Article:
We can now fetch data direct. We don’t need to load driver also.

CALL apoc.load.jdbc('postgresql_url','employee_details') YIELD row
RETURN count(*);
  • Create Nodes and Relation in the data.
* Here we define schema and key. In first column we define those column_name
* which can be null and In the second we those column name which we want unique.

CALL apoc.schema.assert( {Detail:['name','age','address','salary']},

* Here we load data in the neo4j and create node with the help of schema which we define
* earlier.

CALL apoc.load.jdbc('jdbc:postgresql://localhost:5432/testdb?user=postgres&password=postgres','employee_details') yield row
CREATE (t:Detail {id:toString(,,
age:toString(row.age), address:row.address, salary:toString(row.salary)})
return t;

Screenshot from 2016-09-09 11:09:37.png


Cassandra :

Now we migrate data from the Cassandra to Neo4j. Now we first import data into the cassandra if we don’t have data in the cassandra or we can use it for test also.

  • We have to run following command for setting up initial data in the cassandra :
curl -OL
curl -OL
curl -OL
$CASSANDRA_HOME/bin/cqlsh -f playlist.cql
  • We have set our cassandra database with the data. We have to download JDBC .jar file (Download) and keep it in the $Neo4j_Home/plugins. We can provide URL in the $Neo4j_Home/conf/neo4j.conf as :

Restart the Neo4j server and we are set for migrating the data from the Cassandra to Neo4j.

  • We hit the cassandra and start fetching data and perform count operation.
CALL apoc.load.jdbc('cassandra_songs','artists_by_first_letter') yield row
RETURN count(*);


  • Let’s create Index, Constraints and Relation the data.
* Here we define schema and key.
CALL apoc.schema.assert(

Screenshot from 2016-09-09 13:12:25.png

  • Now we will load data and perform Merge and Create operation so that we can create the node and relationship between the node.
* Here we load data in the neo4j and create node with the help of schema which we define
* earlier.
CALL apoc.load.jdbc('cassandra_songs','track_by_artist') yield row
MERGE (a:Artist {name:row.artist})
MERGE (g:Genre {name:row.genre})
CREATE (t:Track {id:toString(row.track_id), title:row.track,
CREATE (t)-[:GENRE]->(g);

Screenshot from 2016-09-09 13:13:28.png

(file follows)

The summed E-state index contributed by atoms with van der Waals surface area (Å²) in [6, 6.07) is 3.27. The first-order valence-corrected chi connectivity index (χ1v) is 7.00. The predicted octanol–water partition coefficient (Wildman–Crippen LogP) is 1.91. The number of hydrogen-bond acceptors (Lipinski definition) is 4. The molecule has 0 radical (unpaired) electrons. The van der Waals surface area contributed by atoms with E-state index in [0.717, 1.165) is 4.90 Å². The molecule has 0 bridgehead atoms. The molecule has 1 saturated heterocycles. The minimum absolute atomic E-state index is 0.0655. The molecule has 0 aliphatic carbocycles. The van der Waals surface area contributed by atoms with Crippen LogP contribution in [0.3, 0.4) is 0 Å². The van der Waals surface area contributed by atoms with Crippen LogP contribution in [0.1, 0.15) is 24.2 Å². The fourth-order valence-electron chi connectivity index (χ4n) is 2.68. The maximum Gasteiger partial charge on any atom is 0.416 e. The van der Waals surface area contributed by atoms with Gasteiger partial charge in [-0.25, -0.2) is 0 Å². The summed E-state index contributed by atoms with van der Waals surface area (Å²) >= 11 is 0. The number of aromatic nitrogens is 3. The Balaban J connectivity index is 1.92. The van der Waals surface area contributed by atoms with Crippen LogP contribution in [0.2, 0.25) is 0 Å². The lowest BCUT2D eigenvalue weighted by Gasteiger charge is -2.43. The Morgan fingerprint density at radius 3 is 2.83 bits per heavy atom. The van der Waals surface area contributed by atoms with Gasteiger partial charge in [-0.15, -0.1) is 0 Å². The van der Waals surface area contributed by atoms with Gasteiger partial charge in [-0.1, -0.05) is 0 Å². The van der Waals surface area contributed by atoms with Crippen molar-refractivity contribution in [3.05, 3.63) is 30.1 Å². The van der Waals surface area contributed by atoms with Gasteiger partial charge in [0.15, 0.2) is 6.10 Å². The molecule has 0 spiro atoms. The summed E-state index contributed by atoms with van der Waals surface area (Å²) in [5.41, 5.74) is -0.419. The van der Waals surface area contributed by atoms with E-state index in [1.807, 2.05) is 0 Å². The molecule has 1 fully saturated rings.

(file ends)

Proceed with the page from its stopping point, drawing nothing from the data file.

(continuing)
• We can see Relation Graph and it will look something like this :
* For Displaying Performed Relation



* For Displaying GENRE Relation

MATCH p=()-[r:GENRE]->() RETURN p LIMIT 100;

Screenshot from 2016-09-09 14:11:41.png

After importing the data in Neo4j, we have to thing about the sync of data. We can use schedule process which can be timebase and automatically sync data between the databases. We can also used event based integration where we will defined the event at which we want to update the database.

Note : As we discuss I want to notify again if you do not update driver name into $Neo4j_Home/conf/neo4j.conf then you have to load driver in Neo4j otherwise you have to provide only driver name into the query.

This is an basic example for using the APOC and it is also a first step when you start using Neo4j and want to replace it with your old databases that time you don’t want to use loose your data. After migrating the data you are ready to use Neo4j with your data which was exists in the old databases.

If You have any questions you can contact me here or on Twitter: @anuragknoldus


Posted in Scala | Tagged , , , , , , , | 4 Comments

Working with Hadoop Filesystem Api

Reading data from and writing data to Hadoop Distributed File System (HDFS) can be done in a number of ways. Now let us start understanding how this can be done by using the FileSystem API, to create and write to a file in HDFS, followed by an application to read a file from HDFS and write it back to the local file system.

To start with it :

1) we first need to include the (sbt) dependencies (for an sbt project) :

libraryDependencies ++= Seq(
	"org.apache.hadoop" % "hadoop-common" % "2.8.0",
	"org.apache.hadoop" % "hadoop-hdfs" % "2.8.0"

2) Next step is to configure for the filesystem :

Continue reading

Posted in Java | Tagged , , | Leave a comment

UnderStanding External Table In Hive

Usually when you create tables in hive using raw data in HDFS, it moves them to a different location – “/user/hive/warehouse”. If you created a simple table, it will be located inside the data warehouse. The following hive command creates a table with data location at “/user/hive/warehouse/empl”